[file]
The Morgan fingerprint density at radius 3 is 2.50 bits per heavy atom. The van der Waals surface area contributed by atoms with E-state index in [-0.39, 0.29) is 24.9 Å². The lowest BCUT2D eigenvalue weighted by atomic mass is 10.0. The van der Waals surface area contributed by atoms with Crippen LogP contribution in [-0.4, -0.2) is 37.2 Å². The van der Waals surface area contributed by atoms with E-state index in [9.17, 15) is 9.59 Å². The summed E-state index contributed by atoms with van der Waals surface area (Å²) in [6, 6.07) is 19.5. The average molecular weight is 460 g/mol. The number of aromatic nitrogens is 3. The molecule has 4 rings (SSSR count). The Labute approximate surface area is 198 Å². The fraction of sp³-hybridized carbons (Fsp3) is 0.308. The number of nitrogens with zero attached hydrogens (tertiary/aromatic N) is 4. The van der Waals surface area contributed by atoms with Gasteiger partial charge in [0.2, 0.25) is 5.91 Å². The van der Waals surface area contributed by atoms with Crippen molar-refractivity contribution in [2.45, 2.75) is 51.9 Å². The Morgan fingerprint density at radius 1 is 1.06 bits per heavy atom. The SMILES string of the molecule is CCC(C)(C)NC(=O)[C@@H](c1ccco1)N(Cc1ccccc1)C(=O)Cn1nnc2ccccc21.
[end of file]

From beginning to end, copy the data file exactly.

The Morgan fingerprint density at radius 3 is 2.50 bits per heavy atom. The van der Waals surface area contributed by atoms with E-state index in [-0.39, 0.29) is 24.9 Å². The lowest BCUT2D eigenvalue weighted by atomic mass is 10.0. The van der Waals surface area contributed by atoms with Crippen LogP contribution in [-0.4, -0.2) is 37.2 Å². The van der Waals surface area contributed by atoms with E-state index in [9.17, 15) is 9.59 Å². The summed E-state index contributed by atoms with van der Waals surface area (Å²) in [6, 6.07) is 19.5. The average molecular weight is 460 g/mol. The number of aromatic nitrogens is 3. The molecule has 4 rings (SSSR count). The Labute approximate surface area is 198 Å². The fraction of sp³-hybridized carbons (Fsp3) is 0.308. The number of nitrogens with zero attached hydrogens (tertiary/aromatic N) is 4. The van der Waals surface area contributed by atoms with Gasteiger partial charge in [0.2, 0.25) is 5.91 Å². The van der Waals surface area contributed by atoms with Crippen molar-refractivity contribution in [2.45, 2.75) is 51.9 Å². The Morgan fingerprint density at radius 1 is 1.06 bits per heavy atom. The SMILES string of the molecule is CCC(C)(C)NC(=O)[C@@H](c1ccco1)N(Cc1ccccc1)C(=O)Cn1nnc2ccccc21.